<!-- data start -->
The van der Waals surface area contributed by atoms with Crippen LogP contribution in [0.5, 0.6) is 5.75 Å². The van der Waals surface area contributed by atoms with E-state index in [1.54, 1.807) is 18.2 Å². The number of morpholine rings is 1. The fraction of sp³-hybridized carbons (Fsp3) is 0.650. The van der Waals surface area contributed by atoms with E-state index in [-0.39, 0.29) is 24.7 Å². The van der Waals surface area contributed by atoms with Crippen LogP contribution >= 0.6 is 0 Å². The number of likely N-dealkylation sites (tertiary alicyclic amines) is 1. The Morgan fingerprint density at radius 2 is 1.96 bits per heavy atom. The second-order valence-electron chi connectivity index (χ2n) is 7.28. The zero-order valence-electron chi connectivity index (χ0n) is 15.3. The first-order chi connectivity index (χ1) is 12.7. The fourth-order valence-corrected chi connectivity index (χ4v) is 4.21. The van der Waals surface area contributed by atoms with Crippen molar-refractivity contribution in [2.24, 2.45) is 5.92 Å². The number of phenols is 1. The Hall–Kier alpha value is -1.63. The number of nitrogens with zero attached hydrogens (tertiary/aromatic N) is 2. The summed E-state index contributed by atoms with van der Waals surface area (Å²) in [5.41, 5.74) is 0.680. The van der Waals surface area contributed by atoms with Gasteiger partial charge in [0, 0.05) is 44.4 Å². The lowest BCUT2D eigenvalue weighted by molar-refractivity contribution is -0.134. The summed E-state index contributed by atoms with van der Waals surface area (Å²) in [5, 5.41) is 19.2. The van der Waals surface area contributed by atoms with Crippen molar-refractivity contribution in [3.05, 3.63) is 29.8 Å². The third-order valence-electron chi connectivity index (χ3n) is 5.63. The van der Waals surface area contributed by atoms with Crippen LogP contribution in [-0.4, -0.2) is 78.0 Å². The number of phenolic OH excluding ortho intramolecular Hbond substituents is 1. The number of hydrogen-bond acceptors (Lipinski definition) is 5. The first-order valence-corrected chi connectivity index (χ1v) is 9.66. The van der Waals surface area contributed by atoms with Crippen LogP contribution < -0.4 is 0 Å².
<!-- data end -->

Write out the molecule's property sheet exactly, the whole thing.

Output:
The van der Waals surface area contributed by atoms with Crippen LogP contribution in [0.5, 0.6) is 5.75 Å². The van der Waals surface area contributed by atoms with E-state index in [1.54, 1.807) is 18.2 Å². The number of morpholine rings is 1. The fraction of sp³-hybridized carbons (Fsp3) is 0.650. The van der Waals surface area contributed by atoms with E-state index in [-0.39, 0.29) is 24.7 Å². The van der Waals surface area contributed by atoms with Crippen LogP contribution >= 0.6 is 0 Å². The number of likely N-dealkylation sites (tertiary alicyclic amines) is 1. The Morgan fingerprint density at radius 2 is 1.96 bits per heavy atom. The second-order valence-electron chi connectivity index (χ2n) is 7.28. The zero-order valence-electron chi connectivity index (χ0n) is 15.3. The first-order chi connectivity index (χ1) is 12.7. The fourth-order valence-corrected chi connectivity index (χ4v) is 4.21. The van der Waals surface area contributed by atoms with Crippen molar-refractivity contribution in [2.24, 2.45) is 5.92 Å². The number of phenols is 1. The Hall–Kier alpha value is -1.63. The number of nitrogens with zero attached hydrogens (tertiary/aromatic N) is 2. The summed E-state index contributed by atoms with van der Waals surface area (Å²) in [5.41, 5.74) is 0.680. The van der Waals surface area contributed by atoms with Gasteiger partial charge in [0, 0.05) is 44.4 Å². The lowest BCUT2D eigenvalue weighted by molar-refractivity contribution is -0.134. The summed E-state index contributed by atoms with van der Waals surface area (Å²) in [5, 5.41) is 19.2. The van der Waals surface area contributed by atoms with Crippen molar-refractivity contribution in [3.05, 3.63) is 29.8 Å². The third-order valence-electron chi connectivity index (χ3n) is 5.63. The van der Waals surface area contributed by atoms with Crippen LogP contribution in [-0.4, -0.2) is 78.0 Å². The number of phenolic OH excluding ortho intramolecular Hbond substituents is 1. The number of hydrogen-bond acceptors (Lipinski definition) is 5. The first-order valence-corrected chi connectivity index (χ1v) is 9.66. The van der Waals surface area contributed by atoms with Crippen LogP contribution < -0.4 is 0 Å².